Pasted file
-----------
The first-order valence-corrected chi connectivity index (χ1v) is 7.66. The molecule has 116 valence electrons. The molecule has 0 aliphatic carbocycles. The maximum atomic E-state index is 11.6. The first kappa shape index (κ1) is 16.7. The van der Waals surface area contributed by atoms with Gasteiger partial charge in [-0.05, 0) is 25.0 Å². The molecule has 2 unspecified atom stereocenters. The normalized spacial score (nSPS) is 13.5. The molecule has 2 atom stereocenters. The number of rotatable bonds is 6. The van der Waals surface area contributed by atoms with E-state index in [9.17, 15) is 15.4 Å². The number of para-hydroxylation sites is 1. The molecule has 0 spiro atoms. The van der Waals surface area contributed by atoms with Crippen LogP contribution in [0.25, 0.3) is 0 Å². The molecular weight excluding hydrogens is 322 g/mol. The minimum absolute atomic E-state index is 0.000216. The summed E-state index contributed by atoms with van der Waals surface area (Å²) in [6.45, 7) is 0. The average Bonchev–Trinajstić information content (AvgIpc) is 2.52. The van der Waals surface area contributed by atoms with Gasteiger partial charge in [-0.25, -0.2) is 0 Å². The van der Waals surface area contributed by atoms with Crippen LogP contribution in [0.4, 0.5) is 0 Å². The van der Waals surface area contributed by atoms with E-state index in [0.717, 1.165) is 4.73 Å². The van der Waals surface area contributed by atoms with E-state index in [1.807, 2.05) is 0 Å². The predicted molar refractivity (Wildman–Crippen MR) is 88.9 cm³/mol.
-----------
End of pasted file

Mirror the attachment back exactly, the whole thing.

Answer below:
The first-order valence-corrected chi connectivity index (χ1v) is 7.66. The molecule has 116 valence electrons. The molecule has 0 aliphatic carbocycles. The maximum atomic E-state index is 11.6. The first kappa shape index (κ1) is 16.7. The van der Waals surface area contributed by atoms with Gasteiger partial charge in [-0.05, 0) is 25.0 Å². The molecule has 2 unspecified atom stereocenters. The normalized spacial score (nSPS) is 13.5. The molecule has 2 atom stereocenters. The number of rotatable bonds is 6. The van der Waals surface area contributed by atoms with E-state index in [9.17, 15) is 15.4 Å². The number of para-hydroxylation sites is 1. The molecule has 0 spiro atoms. The van der Waals surface area contributed by atoms with Crippen LogP contribution in [0.25, 0.3) is 0 Å². The molecular weight excluding hydrogens is 322 g/mol. The minimum absolute atomic E-state index is 0.000216. The summed E-state index contributed by atoms with van der Waals surface area (Å²) in [6.45, 7) is 0. The average Bonchev–Trinajstić information content (AvgIpc) is 2.52. The van der Waals surface area contributed by atoms with Gasteiger partial charge in [-0.25, -0.2) is 0 Å². The van der Waals surface area contributed by atoms with Crippen LogP contribution in [0.4, 0.5) is 0 Å². The van der Waals surface area contributed by atoms with E-state index in [0.717, 1.165) is 4.73 Å². The van der Waals surface area contributed by atoms with E-state index in [1.807, 2.05) is 0 Å². The predicted molar refractivity (Wildman–Crippen MR) is 88.9 cm³/mol.